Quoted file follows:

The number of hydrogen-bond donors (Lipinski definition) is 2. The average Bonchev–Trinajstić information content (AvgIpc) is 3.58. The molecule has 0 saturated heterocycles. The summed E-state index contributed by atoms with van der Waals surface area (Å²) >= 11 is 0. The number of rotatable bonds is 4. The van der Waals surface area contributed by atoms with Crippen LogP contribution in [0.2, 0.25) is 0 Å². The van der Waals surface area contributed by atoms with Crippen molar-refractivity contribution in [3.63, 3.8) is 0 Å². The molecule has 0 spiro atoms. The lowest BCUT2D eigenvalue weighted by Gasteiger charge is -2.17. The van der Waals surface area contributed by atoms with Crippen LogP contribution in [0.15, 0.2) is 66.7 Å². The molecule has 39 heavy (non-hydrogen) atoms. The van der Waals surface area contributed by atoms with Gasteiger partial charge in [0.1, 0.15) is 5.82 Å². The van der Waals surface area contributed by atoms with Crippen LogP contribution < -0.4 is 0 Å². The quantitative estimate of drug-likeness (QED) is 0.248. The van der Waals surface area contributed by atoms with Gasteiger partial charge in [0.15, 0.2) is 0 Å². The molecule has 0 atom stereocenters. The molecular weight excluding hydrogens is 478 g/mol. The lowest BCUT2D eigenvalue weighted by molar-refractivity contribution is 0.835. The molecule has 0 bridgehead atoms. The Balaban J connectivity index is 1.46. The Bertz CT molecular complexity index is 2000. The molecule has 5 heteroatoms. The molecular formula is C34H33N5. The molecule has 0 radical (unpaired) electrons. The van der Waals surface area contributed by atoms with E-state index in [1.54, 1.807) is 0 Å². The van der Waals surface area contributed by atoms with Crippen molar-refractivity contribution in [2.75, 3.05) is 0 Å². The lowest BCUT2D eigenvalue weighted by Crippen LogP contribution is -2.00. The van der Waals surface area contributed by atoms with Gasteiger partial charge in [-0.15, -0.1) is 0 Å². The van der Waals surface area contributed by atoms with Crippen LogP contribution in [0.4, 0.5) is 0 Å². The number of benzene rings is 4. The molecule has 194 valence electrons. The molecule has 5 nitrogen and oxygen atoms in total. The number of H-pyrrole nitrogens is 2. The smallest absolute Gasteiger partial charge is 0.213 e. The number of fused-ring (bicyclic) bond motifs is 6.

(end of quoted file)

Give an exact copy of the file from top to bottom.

The number of hydrogen-bond donors (Lipinski definition) is 2. The average Bonchev–Trinajstić information content (AvgIpc) is 3.58. The molecule has 0 saturated heterocycles. The summed E-state index contributed by atoms with van der Waals surface area (Å²) >= 11 is 0. The number of rotatable bonds is 4. The van der Waals surface area contributed by atoms with Crippen LogP contribution in [0.2, 0.25) is 0 Å². The van der Waals surface area contributed by atoms with Crippen molar-refractivity contribution in [3.63, 3.8) is 0 Å². The molecule has 0 spiro atoms. The lowest BCUT2D eigenvalue weighted by Gasteiger charge is -2.17. The van der Waals surface area contributed by atoms with Crippen LogP contribution in [0.15, 0.2) is 66.7 Å². The molecule has 39 heavy (non-hydrogen) atoms. The van der Waals surface area contributed by atoms with Gasteiger partial charge in [0.1, 0.15) is 5.82 Å². The van der Waals surface area contributed by atoms with Crippen LogP contribution < -0.4 is 0 Å². The quantitative estimate of drug-likeness (QED) is 0.248. The van der Waals surface area contributed by atoms with Gasteiger partial charge in [0.15, 0.2) is 0 Å². The molecule has 0 atom stereocenters. The molecular weight excluding hydrogens is 478 g/mol. The lowest BCUT2D eigenvalue weighted by molar-refractivity contribution is 0.835. The molecule has 0 bridgehead atoms. The Balaban J connectivity index is 1.46. The Bertz CT molecular complexity index is 2000. The molecule has 5 heteroatoms. The molecular formula is C34H33N5. The molecule has 0 radical (unpaired) electrons. The van der Waals surface area contributed by atoms with E-state index in [1.54, 1.807) is 0 Å². The van der Waals surface area contributed by atoms with Crippen molar-refractivity contribution in [2.75, 3.05) is 0 Å². The lowest BCUT2D eigenvalue weighted by Crippen LogP contribution is -2.00. The van der Waals surface area contributed by atoms with Gasteiger partial charge in [-0.15, -0.1) is 0 Å². The van der Waals surface area contributed by atoms with Crippen LogP contribution in [0.4, 0.5) is 0 Å². The number of benzene rings is 4. The molecule has 194 valence electrons. The molecule has 5 nitrogen and oxygen atoms in total. The number of H-pyrrole nitrogens is 2. The smallest absolute Gasteiger partial charge is 0.213 e. The number of fused-ring (bicyclic) bond motifs is 6.